Peter O'Toole is a wonder, isn't he? He's been entertaining us with great movies (and, to be honest, his fair share of duds) for half a century, and still he goes on, with six new productions scheduled for 2007 and 2008. Just recently, in 2006 he gave us yet another delightful performance in "Venus," for which the Academy nominated him for yet another Oscar. Maybe some good things do just keep on getting better.
Of course, it's always hard, I'm sure, to surpass an amazing performance, and when you burst into the cinema spotlight so radiantly as O'Toole did in "Lawrence of Arabia" (1962) in only your eighth screen appearance, it must be hard to surpass. But then there were "Becket," "Lord Jim," "The Lion in Winter," "Goodbye, Mr. Chips," "The Ruling Class," "Man of La Mancha," "My Favorite Year," "The Last Emperor," "Troy," and probably a dozen more I've forgotten. "Venus" finds him in vintage form.
In "Venus" O'Toole plays Maurice Russell, an aging actor who has been, as he says, "a little famous," a womanizer, too, now tired and ailing, with a handful of old cronies like himself for company. Into his world comes a young woman, Jessie (Jodie Whittaker), a commoner arrived in London to care for Maurice's best friend, Ian (Leslie Phillips), another old-time actor like himself. Two people as different as Maurice and Jessie one could hardly find, the man in his seventies, sophisticated, erudite, cosmopolitan, and ailing; the woman in her early twenties, naive, awkward, and devoid of social grace. Yet they strike up a friendship based on mutual need that makes up a unique, bittersweet little romantic comedy. Or anti-romantic comedy.
Now, you might think at first blush that director Roger Michell ("Persuasion," "Notting Hill," "Enduring Love") and screenwriter Hanif Kureishi would do up "Venus" for broad laughs. They do not. Or that the story might merely be that of a dirty old man lusting after a younger woman. Maurice is, after all, older, much older, some fifty years older, than Jessie. But it is not. Not entirely. Instead, it is a story of mutual misunderstanding and, finally, understanding; about the need everyone has for finding someone else. Maurice becomes infatuated with the girl; she, in turn, comes to like his company. She cheers him up, something he badly needs. He is nice to her, something she badly needs.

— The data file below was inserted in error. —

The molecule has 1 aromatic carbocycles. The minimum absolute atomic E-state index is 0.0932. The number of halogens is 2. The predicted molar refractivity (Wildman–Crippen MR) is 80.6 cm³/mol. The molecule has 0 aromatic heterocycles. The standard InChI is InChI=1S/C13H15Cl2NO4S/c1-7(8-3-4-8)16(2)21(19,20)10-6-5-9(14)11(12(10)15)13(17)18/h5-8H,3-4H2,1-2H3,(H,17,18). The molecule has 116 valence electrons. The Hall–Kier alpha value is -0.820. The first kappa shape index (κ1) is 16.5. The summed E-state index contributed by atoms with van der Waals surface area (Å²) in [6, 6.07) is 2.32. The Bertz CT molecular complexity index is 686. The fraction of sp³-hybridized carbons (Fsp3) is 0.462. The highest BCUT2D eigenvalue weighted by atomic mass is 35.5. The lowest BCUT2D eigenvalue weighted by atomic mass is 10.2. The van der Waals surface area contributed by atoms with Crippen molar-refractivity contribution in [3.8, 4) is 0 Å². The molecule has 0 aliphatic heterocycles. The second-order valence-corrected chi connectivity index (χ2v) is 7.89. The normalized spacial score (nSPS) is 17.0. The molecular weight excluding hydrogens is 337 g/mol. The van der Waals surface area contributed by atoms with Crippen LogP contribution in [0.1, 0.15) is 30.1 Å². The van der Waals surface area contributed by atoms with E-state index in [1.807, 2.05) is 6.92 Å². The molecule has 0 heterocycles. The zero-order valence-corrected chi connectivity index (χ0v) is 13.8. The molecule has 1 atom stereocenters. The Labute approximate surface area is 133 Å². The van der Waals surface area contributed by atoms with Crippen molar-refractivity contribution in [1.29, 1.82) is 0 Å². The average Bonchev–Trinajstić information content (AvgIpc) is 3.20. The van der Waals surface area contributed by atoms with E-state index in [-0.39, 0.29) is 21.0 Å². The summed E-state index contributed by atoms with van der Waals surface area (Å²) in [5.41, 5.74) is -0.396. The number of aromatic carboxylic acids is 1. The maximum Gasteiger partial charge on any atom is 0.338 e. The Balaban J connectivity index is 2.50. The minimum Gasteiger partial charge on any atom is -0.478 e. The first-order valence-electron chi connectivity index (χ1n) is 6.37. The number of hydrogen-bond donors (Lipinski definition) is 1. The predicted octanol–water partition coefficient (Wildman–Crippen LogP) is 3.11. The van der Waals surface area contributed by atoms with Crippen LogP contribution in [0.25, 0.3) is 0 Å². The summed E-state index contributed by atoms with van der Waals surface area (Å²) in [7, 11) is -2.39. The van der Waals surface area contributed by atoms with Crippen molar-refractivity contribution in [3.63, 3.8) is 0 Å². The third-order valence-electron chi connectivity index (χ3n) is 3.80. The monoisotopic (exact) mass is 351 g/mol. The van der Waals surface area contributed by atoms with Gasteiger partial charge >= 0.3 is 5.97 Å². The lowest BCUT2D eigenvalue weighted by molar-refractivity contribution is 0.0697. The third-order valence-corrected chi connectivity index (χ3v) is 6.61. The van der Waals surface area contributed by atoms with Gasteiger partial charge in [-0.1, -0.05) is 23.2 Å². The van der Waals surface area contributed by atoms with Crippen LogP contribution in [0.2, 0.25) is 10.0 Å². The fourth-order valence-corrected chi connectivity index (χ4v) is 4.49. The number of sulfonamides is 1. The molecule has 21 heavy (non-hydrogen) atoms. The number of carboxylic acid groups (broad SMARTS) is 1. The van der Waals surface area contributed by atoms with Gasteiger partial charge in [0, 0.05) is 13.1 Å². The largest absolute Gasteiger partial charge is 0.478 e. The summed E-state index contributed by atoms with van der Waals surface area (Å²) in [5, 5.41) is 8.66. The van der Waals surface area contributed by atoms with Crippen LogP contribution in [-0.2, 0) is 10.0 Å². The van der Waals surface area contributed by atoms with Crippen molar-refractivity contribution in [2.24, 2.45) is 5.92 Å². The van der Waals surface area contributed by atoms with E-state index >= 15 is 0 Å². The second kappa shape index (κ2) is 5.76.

He takes her to the theater. She takes him to nightclubs. Ian wants to send her back to her mother, but Maurice is fond of her. He takes her to museums. She awakens in him a new life. He calls her "Venus."
Although a recent prostrate operation has slowed Maurice down considerably, he still has a lecherous eye. Let's say he still has the will but not the way. Which is OK, because she wouldn't let him touch her, in any case, and they become friends. He makes her feel pretty. They please one another.
"Venus" is a small, touching film, hard to describe since not a lot really happens outwardly. But as a character piece, it is quite impressive. Naturally, for a character drama to work, you must have the best possible cast, and certainly "Venus" qualifies on that count. O'Toole puts in a delicate, nuanced performance, his character an old fellow who wonders where it all went and if there is any life left in him, any reason to continue with anything. Time has taken its toll on him, as life has flashed by. Young Jodie Whittaker is every bit his equal, her character hard on the outside but lost, lonely, and vulnerable on the inside. She is the symbol of Maurice's lost youth, while he is her indirect savior, the person who helps her to bloom as a human being.